Some shipping industry analysts are warning that the near future will see a growing excess of container capacity, caused by the introduction of larger ships by major carriers. Ronald D. Widdows, chief executive officer of APL Ltd., isn't having any of it. He believes that trade growth will be vibrant enough to absorb the new capacity-and then some. Speaking at the recent Trans-Pacific Maritime (TPM) Conference in Long Beach, sponsored by The Journal of Commerce, Widdows cited predictions that containerized trade volumes will double between 2000 and 2010, to just under 120 million twenty-foot equivalent units (TEUs). At the same time, he said, capacity and fleet growth will slow, with a narrowing of the gap between supply and demand from this year onward. By 2009, he said, quoting numbers from Goldman Sachs, "demand will exceed capacity." And with shipyard orderbooks already full, carriers won't be able to catch up with the market. Julie Lim, executive director of Asia-Pacific transportation research for Goldman Sachs, agreed that severe overcapacity isn't likely to materialize any time soon. In the trans-Pacific trades, she said, "supply tends to be overestimated. Demand tends to be underestimated." Lim predicted no more than a 2-percent imbalance between supply and demand this year, not much different from what was experienced in 2006.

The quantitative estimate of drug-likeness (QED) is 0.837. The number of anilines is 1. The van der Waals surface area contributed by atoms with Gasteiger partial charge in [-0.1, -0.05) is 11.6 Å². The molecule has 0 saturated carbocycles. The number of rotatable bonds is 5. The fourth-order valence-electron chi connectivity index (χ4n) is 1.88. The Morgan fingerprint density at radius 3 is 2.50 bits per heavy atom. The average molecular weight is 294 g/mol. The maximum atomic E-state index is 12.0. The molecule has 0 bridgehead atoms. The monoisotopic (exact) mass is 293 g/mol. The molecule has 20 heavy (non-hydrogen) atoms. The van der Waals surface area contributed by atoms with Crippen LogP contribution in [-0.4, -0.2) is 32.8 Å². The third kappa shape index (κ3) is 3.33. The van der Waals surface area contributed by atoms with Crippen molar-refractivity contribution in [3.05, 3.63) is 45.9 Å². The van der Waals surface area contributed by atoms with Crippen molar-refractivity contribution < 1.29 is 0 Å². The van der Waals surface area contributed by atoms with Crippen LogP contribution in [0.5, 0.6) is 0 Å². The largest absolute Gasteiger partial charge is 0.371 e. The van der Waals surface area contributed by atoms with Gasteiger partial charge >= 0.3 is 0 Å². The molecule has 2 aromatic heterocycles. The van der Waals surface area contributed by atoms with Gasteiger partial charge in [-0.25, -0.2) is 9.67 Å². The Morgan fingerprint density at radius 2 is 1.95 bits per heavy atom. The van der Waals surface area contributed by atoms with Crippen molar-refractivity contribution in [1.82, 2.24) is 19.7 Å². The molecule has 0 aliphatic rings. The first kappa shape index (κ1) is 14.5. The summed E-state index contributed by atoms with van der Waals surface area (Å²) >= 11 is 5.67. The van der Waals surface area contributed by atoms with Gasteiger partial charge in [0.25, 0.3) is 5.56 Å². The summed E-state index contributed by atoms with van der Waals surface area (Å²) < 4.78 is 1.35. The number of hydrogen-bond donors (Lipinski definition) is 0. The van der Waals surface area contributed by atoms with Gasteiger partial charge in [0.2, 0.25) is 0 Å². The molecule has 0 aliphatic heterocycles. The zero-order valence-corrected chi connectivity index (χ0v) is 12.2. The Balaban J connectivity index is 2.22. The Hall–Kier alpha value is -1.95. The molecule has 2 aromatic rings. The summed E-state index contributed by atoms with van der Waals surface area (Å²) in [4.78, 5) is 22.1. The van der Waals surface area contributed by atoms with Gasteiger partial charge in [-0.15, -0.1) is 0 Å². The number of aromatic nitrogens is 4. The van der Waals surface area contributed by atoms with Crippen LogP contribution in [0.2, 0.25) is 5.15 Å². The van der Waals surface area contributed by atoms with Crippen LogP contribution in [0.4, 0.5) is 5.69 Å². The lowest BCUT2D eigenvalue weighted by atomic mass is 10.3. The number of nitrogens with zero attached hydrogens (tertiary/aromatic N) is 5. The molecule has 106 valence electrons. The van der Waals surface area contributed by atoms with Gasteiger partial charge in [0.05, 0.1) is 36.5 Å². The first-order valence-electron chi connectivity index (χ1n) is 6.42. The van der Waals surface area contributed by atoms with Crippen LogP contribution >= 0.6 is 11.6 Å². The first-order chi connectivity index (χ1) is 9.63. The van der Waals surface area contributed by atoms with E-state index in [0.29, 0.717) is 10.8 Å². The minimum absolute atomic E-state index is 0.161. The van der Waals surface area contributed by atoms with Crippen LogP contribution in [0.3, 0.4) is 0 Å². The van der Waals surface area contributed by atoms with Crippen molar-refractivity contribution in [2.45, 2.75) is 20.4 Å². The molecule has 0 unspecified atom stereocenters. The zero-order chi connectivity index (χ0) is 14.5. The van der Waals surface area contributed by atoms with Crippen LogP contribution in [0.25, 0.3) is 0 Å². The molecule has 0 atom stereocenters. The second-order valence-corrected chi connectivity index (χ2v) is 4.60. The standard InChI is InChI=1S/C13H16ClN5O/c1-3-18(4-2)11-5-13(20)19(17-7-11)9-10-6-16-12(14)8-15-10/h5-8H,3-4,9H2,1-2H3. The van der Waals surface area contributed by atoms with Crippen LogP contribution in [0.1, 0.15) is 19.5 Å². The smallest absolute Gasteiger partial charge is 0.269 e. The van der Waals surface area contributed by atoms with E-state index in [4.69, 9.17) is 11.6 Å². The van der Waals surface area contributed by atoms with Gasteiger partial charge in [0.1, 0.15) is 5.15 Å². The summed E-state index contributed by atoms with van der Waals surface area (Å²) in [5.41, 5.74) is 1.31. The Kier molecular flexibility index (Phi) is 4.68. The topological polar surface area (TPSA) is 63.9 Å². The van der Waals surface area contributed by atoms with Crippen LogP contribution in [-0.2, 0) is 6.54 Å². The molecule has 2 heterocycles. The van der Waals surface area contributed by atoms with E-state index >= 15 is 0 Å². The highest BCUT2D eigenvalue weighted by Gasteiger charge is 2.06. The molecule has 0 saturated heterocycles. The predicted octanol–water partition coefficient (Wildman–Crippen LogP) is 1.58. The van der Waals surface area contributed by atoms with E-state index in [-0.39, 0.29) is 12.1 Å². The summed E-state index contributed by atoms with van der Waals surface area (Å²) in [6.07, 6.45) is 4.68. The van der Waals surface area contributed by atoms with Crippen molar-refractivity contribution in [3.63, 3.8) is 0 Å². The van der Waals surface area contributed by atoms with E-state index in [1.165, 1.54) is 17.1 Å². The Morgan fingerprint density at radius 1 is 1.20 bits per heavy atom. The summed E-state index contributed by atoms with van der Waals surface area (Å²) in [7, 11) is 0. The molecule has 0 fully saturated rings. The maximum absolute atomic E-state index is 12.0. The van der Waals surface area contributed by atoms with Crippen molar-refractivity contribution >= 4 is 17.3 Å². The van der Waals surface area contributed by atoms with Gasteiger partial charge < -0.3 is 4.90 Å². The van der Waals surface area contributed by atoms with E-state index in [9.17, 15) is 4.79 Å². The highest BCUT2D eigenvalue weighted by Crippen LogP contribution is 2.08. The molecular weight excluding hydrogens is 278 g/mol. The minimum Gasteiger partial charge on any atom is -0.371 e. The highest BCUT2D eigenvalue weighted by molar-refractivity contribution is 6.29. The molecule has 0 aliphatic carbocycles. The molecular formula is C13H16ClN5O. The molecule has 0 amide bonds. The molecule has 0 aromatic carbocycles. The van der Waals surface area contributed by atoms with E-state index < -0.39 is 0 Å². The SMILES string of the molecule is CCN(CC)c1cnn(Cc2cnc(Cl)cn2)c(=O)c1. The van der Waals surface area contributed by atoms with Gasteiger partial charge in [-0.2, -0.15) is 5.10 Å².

Widdows used that scenario to argue the need for higher freight rates. In the last four years, he said, only two carriers, OOCL and APL, showed a positive Economic Value Added. Industry's failure to generate adequate returns is largely the result of a focus on market share at the expense of profitability, he said. At the same time, carriers need capital to make necessary investments in infrastructure and cope with rising overhead, especially fuel costs. According to Widdows, there is a "broad acceptance" among industry participants of the need to increase freight rates for intermodal service, as well as for the movement of trans-Pacific cargoes to the U.S. East Coast via the Panama Canal. By any standards, the Asia-U.S. container trade is likely to continue its vibrant growth in the near term; estimates range between 8 percent and 12 percent for 2007 and 2008. Widdows also bemoaned what he views as a lack of true partnership between carriers and shippers on issues of rates and service. If the parties don't get together soon to address looming problems of infrastructure and profitability, he said, "we're all going to suffer at the end of the day."
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